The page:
Significant gains in economic freedom
Entering World War II resulted in significant gains in economic freedom for all members of society. As Foner notes, World War II reversed the economic insecurity that plagued the United States entering the war. Because of the increased demand for laborers in the war industry, the number of federal workers in 1940 increased from 1 million to 4 million and the unemployment rate decreased from 14 percent to 2 percent (915). Further, organized labor reached an arrangement with the government and business to prevent unrest among laborers in return for relaxed restrictions on union activity (917). Thus, union membership increased significantly during the period and businesses agreed to achieve modest profits and recognize the rights of employees (917).
Most significantly, World War II brought about unprecedented economic freedoms for women. Because the war mobilized over 15 million men to serve in the armed forces, women, out of necessity, rose to account for one-third of the civilian labor force while 350,000 served in support roles in the military (921). Further, women obtained industrial jobs that were formerly restricted to men and received similar pay (922). Thus, the war provided immediate expansions of economic freedom to American citizens of all backgrounds by offering consistent work at high wages.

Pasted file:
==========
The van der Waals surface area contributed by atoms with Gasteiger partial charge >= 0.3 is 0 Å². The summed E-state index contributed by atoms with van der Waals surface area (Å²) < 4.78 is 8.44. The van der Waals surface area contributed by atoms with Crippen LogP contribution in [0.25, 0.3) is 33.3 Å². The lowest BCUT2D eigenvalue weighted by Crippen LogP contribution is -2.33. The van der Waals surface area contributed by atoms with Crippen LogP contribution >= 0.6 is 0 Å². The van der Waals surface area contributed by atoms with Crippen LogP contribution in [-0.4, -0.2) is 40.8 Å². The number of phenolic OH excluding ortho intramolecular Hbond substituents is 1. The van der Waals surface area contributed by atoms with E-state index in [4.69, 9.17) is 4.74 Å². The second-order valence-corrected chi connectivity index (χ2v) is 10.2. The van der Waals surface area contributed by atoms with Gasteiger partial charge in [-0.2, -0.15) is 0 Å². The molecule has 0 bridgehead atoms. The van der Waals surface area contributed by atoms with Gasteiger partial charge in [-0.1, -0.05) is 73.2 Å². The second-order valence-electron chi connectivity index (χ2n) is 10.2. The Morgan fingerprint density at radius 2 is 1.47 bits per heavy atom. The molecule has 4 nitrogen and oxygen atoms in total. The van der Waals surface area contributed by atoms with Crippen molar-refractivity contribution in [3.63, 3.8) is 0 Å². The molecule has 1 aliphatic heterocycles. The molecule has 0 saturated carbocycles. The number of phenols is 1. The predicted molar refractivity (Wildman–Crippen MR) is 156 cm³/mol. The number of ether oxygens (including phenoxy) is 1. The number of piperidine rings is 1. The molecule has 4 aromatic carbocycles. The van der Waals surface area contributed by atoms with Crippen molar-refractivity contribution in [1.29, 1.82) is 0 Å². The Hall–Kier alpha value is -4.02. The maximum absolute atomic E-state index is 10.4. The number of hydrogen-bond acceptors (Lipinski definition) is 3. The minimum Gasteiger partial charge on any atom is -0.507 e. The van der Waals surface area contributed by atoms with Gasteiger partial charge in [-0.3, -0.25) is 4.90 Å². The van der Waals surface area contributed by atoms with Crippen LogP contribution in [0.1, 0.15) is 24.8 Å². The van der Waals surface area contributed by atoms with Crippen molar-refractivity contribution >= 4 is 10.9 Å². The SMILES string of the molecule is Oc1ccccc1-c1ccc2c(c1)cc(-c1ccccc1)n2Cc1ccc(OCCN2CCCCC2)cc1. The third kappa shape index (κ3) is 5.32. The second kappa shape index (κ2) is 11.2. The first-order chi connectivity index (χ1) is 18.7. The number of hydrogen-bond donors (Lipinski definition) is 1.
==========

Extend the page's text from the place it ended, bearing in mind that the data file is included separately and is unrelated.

Efforts to sustain prosperity after World War II resulted in the expansion of freedom for citizens after the war. Returning war veterans received benefits that enabled them to achieve economic mobility, including unemployment benefits, education scholarships, mortgage loans, and vocational training (925). Housing benefits led to the development of suburbs and the rise of a well-developed middle class in America (925). However, because Congress failed to enact the Full Employment Bill, veterans were the only group to directly benefit from targeted measures following the war (925). Thus, while the war period brought economic benefits to the whole of society, the postwar period was limited in its ability to create sustained prosperity.